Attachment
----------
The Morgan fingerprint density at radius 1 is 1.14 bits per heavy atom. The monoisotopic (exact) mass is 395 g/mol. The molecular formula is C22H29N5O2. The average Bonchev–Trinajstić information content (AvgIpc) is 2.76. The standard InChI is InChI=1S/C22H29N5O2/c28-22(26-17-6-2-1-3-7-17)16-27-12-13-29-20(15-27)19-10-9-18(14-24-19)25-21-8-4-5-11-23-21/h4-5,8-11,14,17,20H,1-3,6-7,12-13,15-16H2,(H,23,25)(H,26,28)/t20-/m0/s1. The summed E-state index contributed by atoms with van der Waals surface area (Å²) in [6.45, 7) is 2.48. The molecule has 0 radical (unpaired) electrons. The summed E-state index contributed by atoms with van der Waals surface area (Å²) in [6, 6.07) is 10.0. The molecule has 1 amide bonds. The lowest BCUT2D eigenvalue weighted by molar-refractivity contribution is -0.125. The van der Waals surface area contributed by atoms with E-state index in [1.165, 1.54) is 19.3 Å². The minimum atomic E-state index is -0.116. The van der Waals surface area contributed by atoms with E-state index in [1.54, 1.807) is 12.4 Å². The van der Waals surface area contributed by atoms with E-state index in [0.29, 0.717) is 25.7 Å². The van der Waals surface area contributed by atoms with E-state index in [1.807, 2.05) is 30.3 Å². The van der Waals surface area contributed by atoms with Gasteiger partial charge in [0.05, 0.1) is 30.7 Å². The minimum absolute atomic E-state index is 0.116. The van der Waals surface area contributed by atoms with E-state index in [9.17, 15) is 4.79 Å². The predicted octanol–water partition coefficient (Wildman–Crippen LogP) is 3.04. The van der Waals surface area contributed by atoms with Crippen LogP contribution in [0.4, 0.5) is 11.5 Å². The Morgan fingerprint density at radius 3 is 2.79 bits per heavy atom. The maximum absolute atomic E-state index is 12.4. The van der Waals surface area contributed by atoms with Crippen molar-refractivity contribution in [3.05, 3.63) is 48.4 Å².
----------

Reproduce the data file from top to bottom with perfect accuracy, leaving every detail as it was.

The Morgan fingerprint density at radius 1 is 1.14 bits per heavy atom. The monoisotopic (exact) mass is 395 g/mol. The molecular formula is C22H29N5O2. The average Bonchev–Trinajstić information content (AvgIpc) is 2.76. The standard InChI is InChI=1S/C22H29N5O2/c28-22(26-17-6-2-1-3-7-17)16-27-12-13-29-20(15-27)19-10-9-18(14-24-19)25-21-8-4-5-11-23-21/h4-5,8-11,14,17,20H,1-3,6-7,12-13,15-16H2,(H,23,25)(H,26,28)/t20-/m0/s1. The summed E-state index contributed by atoms with van der Waals surface area (Å²) in [6.45, 7) is 2.48. The molecule has 0 radical (unpaired) electrons. The summed E-state index contributed by atoms with van der Waals surface area (Å²) in [6, 6.07) is 10.0. The molecule has 1 amide bonds. The lowest BCUT2D eigenvalue weighted by molar-refractivity contribution is -0.125. The van der Waals surface area contributed by atoms with E-state index in [1.165, 1.54) is 19.3 Å². The minimum atomic E-state index is -0.116. The van der Waals surface area contributed by atoms with E-state index in [1.54, 1.807) is 12.4 Å². The van der Waals surface area contributed by atoms with E-state index in [0.29, 0.717) is 25.7 Å². The van der Waals surface area contributed by atoms with E-state index in [1.807, 2.05) is 30.3 Å². The van der Waals surface area contributed by atoms with Gasteiger partial charge in [0.05, 0.1) is 30.7 Å². The minimum absolute atomic E-state index is 0.116. The van der Waals surface area contributed by atoms with E-state index in [9.17, 15) is 4.79 Å². The predicted octanol–water partition coefficient (Wildman–Crippen LogP) is 3.04. The van der Waals surface area contributed by atoms with Crippen LogP contribution in [0.4, 0.5) is 11.5 Å². The Morgan fingerprint density at radius 3 is 2.79 bits per heavy atom. The maximum absolute atomic E-state index is 12.4. The van der Waals surface area contributed by atoms with Crippen molar-refractivity contribution in [3.05, 3.63) is 48.4 Å².